A painting called a “still life” in English would be a nature morte (dead nature) in French. Both terms refer to paintings in which the subject is dead: animals, plants, crockery or other inanimate objects. Still-life motifs were included as accents in history paintings, then developed into an independent genre from the sixteenth century on. The still life, which allows the artist to arrange unchanging motifs at will, has been a prime experimental platform for artists from the Modern period on. We hope that you will enjoy the worlds of still lifes, permeated with the individuality of the Western and Eastern artists who created them.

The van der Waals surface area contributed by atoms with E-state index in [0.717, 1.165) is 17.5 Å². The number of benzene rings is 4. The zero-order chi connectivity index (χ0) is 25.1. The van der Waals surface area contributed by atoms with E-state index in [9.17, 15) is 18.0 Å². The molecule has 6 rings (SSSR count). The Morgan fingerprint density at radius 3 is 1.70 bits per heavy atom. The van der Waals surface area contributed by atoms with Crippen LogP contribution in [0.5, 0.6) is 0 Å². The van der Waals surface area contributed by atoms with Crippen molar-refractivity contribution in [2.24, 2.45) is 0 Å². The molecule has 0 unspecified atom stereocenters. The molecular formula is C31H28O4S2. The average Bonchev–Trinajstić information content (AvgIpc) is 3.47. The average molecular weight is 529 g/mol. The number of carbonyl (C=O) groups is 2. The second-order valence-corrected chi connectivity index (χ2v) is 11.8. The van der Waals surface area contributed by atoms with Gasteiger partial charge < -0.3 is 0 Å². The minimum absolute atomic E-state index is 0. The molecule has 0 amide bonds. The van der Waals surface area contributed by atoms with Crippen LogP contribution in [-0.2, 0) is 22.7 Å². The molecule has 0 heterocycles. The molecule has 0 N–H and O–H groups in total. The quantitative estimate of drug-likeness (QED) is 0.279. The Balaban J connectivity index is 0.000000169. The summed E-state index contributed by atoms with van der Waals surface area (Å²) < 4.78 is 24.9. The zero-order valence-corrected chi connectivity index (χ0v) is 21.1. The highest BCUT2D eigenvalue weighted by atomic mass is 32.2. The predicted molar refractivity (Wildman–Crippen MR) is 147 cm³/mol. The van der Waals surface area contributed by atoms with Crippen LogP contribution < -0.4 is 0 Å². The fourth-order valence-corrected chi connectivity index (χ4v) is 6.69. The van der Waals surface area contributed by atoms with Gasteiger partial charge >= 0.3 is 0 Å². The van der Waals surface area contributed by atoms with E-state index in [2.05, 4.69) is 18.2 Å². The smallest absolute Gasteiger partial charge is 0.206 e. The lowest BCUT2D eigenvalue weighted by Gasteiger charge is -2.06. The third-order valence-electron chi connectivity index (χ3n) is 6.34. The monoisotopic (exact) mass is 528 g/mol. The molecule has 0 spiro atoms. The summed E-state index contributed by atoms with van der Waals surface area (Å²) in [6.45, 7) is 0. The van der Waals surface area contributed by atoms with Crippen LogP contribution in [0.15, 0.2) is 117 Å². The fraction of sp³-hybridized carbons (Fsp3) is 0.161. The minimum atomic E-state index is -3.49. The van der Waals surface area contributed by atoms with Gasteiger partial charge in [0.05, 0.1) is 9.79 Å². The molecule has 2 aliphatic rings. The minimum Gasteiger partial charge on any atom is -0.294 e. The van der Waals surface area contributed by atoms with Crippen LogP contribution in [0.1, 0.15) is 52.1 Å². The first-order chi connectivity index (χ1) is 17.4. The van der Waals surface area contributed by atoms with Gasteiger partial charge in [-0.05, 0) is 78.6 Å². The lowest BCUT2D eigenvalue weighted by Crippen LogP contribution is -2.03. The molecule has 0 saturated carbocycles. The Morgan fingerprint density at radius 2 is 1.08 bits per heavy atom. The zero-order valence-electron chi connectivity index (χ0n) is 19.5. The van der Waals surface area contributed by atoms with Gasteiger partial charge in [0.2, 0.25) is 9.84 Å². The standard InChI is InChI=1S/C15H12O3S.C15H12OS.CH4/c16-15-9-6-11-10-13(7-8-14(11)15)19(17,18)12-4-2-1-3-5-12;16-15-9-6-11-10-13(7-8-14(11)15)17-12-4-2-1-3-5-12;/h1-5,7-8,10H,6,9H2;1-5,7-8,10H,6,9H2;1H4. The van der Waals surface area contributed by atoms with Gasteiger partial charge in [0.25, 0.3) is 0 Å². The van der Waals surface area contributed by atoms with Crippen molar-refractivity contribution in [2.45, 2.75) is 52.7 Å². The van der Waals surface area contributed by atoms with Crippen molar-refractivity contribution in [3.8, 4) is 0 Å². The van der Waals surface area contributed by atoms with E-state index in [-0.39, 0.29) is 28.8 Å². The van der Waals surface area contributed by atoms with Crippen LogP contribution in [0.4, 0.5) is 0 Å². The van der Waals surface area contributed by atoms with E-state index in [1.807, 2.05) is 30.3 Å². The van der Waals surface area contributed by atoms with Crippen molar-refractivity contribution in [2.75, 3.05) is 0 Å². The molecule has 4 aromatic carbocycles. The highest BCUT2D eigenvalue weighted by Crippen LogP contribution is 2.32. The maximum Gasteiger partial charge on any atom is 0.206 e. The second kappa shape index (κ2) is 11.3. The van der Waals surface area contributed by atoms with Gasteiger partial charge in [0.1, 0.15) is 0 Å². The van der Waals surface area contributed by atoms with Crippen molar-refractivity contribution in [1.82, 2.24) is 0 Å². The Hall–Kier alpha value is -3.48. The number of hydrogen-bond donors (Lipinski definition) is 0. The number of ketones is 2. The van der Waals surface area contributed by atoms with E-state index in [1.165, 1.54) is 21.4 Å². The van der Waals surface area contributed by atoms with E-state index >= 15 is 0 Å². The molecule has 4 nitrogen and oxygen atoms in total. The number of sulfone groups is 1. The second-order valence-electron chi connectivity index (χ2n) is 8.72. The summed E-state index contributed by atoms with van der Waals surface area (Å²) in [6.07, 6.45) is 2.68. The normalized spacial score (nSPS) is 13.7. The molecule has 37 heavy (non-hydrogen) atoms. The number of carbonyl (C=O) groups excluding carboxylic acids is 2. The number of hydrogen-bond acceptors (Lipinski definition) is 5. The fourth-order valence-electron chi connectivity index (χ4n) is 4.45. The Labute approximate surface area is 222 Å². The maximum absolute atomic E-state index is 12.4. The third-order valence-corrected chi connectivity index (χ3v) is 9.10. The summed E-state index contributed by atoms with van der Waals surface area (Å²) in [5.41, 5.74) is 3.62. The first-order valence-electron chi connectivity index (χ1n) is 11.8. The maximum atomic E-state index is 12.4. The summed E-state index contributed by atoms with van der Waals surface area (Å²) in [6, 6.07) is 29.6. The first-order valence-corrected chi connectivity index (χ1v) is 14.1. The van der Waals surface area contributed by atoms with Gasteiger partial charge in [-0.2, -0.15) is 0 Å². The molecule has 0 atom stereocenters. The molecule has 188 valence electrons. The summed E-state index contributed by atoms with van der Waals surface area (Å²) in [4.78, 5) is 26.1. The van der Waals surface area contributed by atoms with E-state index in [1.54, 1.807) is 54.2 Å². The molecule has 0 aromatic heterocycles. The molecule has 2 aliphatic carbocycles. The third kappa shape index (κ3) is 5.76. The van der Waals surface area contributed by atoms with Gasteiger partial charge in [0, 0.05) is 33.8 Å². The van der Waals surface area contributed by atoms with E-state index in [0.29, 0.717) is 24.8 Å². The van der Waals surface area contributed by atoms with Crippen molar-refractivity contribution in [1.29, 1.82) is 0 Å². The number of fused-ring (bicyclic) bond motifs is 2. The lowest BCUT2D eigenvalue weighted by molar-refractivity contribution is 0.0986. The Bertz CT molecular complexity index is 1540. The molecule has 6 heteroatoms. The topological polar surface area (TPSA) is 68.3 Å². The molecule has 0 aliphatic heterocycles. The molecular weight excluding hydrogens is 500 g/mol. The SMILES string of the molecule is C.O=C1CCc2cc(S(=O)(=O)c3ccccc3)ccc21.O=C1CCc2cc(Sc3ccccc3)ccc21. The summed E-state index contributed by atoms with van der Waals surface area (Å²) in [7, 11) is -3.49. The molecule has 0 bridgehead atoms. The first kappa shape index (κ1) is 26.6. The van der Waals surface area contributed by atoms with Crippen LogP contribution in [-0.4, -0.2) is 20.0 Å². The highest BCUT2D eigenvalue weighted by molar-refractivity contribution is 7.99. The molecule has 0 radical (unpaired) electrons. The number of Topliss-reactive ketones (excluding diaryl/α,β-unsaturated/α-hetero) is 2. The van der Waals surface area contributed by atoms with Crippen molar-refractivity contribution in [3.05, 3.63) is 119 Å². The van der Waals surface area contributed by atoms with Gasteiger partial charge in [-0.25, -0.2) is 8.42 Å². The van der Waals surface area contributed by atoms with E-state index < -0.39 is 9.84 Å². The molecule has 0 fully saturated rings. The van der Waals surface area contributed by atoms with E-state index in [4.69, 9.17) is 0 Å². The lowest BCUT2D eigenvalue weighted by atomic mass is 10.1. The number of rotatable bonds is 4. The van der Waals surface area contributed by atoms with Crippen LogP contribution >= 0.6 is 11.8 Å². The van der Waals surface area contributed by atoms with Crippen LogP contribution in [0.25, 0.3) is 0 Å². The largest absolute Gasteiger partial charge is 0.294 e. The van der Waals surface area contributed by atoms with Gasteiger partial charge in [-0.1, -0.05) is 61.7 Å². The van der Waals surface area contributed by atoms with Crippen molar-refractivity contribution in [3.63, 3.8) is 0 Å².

Blue was a critically significant color to Dufy, who grew up in the port city of Le Havre, France, and he used it effectively in many of his works. In this painting, blue covers much of the picture plane, accentuating the colors of the fruit. The yellow bananas are depicted as though seen from above, while the two boxes filled with red strawberries and cherries are rendered using a slightly distorted linear perspective and the depiction of the two strawberries outside the box is flattened. Dufy, who was influenced by Impressionism and Fauvism, began to be interested in Cubism around 1909. The manner in which he addressed geometric forms and created a flattened pictorial space in this painting makes use of effects he learned from Cubism. From the 1920s on, Dufy created his own jaunty style.